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Published on December 17th, 2016 | 1,468 views Post Views

How the DoD uses bug bounties to help secure the department’s websites

Secretary of Defense Ash Carter instigated the Hack the Pentagon bug bounty. The success of that program lead the DoD to launch the Hack the Army initiative and a Vulnerability Disclosure Policy

 

Ash Carter, the current Secretary of Defense, does not mind stepping outside the box when it comes to innovation.

Last year, Secretary Carter created the Defense Digital Service (DDS), which recruits talent from the public sector. Secretary Carter explains that those interested will embark on a tour of duty at the Department of Defense (DoD) to help solve some of the DoD’s most complex problems. One project completed by DDS personnel improved data sharing between the DoD and the Veterans Administration, allowing veterans to be served faster and more efficiently.

From the DDS site: “Our mission is to drive a giant leap forward in the way DoD builds and deploys technology and digital services. We work alongside our public servants and service members, empowering them to incorporate private sector best practices and talent to build a better future now.”

Bug bounties are popular in the private sector, but not that easy to implement in government circles, especially the DoD. However, Secretary Carter and the people at DDS put a package together and successfully launched Hack the Pentagon, a pilot program designed to identify and resolve security vulnerabilities within Defense Department websites through crowdsourcing.

Hack the Pentagon targeted five public-facing websites: defense.gov, dodlive.mil, dvidshub.net, myafn.net, and dimoc.mil, according to a DoD spokesman. The payouts ranged from about $100, all the way up to $15,000 to a participant who had multiple submissions, according to Lisa Wiswell, with the DDS.

“All told, more than 1,400 hackers were invited to participate in Hack the Pentagon and more than 250 submitted at least one vulnerability report,” writes Secretary Carter in this @SecDef/building-on-the-lessons-learned-from-hacking-the-pentagon-b5b58548b6a9#.rrr1dbada” target=”_blank”>Medium post. “Of all the submissions we received, 138 were determined to be legitimate, unique, and eligible for a bounty.”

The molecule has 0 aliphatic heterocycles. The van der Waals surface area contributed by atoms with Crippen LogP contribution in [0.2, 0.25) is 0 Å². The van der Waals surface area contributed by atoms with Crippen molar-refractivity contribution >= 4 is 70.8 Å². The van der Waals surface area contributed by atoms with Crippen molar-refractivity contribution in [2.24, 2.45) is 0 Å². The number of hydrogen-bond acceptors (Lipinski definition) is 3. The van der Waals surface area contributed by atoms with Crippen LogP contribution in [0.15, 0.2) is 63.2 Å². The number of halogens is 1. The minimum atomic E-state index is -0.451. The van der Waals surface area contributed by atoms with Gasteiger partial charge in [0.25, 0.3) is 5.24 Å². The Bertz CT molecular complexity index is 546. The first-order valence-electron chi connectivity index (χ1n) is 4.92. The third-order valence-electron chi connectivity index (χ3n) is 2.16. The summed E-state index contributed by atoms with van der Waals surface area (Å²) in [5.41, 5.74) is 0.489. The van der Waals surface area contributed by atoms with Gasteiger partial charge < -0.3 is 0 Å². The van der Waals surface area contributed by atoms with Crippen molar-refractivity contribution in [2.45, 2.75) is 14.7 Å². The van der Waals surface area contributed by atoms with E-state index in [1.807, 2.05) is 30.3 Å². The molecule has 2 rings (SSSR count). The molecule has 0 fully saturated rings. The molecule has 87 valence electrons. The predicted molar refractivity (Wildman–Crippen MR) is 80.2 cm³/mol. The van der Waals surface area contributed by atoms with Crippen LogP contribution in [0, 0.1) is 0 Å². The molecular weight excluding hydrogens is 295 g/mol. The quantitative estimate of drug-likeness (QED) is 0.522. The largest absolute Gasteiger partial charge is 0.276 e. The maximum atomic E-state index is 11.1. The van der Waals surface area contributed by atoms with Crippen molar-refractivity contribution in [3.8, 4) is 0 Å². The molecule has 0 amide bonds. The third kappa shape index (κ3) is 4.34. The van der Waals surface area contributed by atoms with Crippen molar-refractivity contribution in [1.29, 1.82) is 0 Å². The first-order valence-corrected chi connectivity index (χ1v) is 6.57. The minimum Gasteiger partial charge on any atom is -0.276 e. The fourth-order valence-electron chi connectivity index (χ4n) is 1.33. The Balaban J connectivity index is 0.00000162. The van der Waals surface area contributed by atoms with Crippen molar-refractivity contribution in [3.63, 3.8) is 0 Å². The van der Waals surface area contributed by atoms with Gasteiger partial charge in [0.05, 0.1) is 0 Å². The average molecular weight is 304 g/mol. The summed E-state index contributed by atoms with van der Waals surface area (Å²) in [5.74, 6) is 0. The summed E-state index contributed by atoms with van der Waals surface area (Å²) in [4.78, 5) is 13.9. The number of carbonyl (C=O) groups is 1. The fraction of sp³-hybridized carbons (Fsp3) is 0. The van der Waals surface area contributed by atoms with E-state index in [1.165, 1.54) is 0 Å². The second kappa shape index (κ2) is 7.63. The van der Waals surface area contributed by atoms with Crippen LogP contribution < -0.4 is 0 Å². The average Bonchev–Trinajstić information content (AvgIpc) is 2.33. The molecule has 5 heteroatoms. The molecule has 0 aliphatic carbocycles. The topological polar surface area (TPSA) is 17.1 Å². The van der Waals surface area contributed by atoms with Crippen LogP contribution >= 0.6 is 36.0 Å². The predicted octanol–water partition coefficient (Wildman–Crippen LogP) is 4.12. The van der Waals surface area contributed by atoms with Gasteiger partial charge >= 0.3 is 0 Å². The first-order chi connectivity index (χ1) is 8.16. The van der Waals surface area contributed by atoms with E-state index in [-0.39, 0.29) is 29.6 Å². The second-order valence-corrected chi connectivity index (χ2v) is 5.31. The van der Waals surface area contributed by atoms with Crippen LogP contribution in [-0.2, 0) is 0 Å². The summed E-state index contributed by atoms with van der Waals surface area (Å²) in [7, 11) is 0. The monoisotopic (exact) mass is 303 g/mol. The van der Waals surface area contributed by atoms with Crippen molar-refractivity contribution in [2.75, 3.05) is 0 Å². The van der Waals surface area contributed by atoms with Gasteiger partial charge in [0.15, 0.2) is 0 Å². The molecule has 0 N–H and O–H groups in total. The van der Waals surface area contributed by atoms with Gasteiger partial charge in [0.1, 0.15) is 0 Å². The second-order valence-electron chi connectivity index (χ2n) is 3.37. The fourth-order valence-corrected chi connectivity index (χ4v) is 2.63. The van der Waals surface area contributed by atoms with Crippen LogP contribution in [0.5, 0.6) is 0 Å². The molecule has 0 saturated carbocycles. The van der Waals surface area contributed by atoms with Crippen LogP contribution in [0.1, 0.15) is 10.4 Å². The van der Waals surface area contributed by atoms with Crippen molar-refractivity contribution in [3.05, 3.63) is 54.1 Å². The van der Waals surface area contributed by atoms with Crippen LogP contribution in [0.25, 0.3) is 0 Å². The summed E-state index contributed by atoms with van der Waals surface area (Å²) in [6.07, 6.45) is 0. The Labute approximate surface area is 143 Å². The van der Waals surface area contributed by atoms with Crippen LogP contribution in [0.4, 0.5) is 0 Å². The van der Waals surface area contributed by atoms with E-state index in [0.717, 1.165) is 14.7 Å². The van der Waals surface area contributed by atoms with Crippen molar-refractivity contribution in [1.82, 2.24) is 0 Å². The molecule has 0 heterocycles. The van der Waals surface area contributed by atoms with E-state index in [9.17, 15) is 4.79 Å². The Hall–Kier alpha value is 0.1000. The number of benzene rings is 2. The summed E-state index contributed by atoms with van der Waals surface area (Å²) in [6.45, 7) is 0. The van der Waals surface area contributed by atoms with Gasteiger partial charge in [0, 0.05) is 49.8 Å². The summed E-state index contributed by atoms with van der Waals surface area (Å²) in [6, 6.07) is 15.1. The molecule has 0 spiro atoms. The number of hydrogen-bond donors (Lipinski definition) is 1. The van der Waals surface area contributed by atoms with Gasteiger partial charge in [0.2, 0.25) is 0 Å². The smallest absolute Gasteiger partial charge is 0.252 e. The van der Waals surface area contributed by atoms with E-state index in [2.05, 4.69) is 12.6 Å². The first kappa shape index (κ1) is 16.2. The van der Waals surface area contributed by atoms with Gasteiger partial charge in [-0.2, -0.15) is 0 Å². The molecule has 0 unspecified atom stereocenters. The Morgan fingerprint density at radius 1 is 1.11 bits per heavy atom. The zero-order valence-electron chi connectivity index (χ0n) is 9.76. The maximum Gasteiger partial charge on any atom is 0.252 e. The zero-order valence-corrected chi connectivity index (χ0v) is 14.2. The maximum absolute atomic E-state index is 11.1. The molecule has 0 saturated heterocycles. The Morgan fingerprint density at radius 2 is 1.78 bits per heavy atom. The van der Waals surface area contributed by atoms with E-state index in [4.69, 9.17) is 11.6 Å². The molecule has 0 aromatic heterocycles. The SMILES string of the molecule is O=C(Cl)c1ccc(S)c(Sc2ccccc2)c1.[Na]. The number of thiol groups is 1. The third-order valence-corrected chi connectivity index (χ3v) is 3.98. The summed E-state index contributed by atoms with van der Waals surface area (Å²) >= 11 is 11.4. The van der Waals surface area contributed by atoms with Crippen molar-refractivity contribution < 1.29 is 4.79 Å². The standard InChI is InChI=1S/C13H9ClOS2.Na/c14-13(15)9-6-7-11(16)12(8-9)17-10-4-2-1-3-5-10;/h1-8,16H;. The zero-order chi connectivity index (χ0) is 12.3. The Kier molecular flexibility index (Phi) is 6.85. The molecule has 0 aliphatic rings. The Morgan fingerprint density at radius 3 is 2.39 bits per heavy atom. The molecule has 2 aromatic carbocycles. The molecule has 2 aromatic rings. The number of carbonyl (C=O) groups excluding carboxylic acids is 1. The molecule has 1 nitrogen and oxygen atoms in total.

New initiatives

When it comes to bug bounties, one thing that worries researchers who participate in bug-bounty programs are the boundaries. White-hat hackers want to know how far they can go without getting into trouble. To remove that angst, Secretary Carter provided researchers with sufficient guidelines in November 2016 when he signed the DoD Vulnerability Disclosure Policy.

“This policy is the first of its kind for the Department,” @SecDef/building-on-the-lessons-learned-from-hacking-the-pentagon-b5b58548b6a9#.kj024m3u6″ target=”_blank”>writes Secretary Carter. “It provides left and right parameters to security researchers for testing for and disclosing vulnerabilities in DoD websites, and commits the Department to working openly and in good faith with researchers.”

The Vulnerability Disclosure Policy provides information on which websites can be investigated, how to submit a report, guidelines (e.g., Denial of Service testing is not allowed), what the researchers can expect from the people at DDS, and finally a legal section.

Besides clarifying rules for researchers, the Vulnerability Disclosure Policy provides a DoD guarantee, committing the agency to:

  • Acknowledging receipt of a vulnerability report within three business days. The DoD’s security team will investigate the report and may contact the researcher for further information.
  • Confirming the existence of the vulnerability to the researcher and keeping the researcher informed, as appropriate, as remediation of the vulnerability is underway.
  • Recognizing researchers publicly for their contributions, if the researcher so desires. However, public disclosure of vulnerabilities will only be authorized at the express written consent of the DoD.

Because of the success of Hack the Pentagon, Secretary Carter and Secretary of the Army Eric Fanning announced on November 11, 2016 the launch of Hack the Army. This bug bounty focuses on Army websites, and in particular, those that support the recruiting mission.

What makes Hack the Army unique is that researchers can target dynamic websites, which by nature are more complicated and thus more vulnerable. “These sites are critical to the Army’s recruiting mission, and as a result must be hardened,” explains Secretary Carter.

HackerOne

Rather than reinvent the wheel, the people at DDS decided to use HackerOne to manage the DoD bug-bounty programs. The company already has a proven vulnerability coordination and bug-bounty platform used by many private-sector organizations.

HackerOne is a venture-backed company with headquarters in San Francisco. From the HackerOne site: “Created by security leaders from Facebook, Microsoft, and Google, HackerOne empowers companies to protect consumer data, trust, and loyalty by working with the global research community to surface relevant security issues.”

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Final thoughts

Granted, hacking websites—static or dynamic—for vulnerabilities may not be as significant as pen testing a network, but more than a few devastating data breaches began by leveraging a weakness in an internet-facing web server.

It will be interesting to see if the new administration will continue the DDS and Secretary Carter’s bug-bounty programs.

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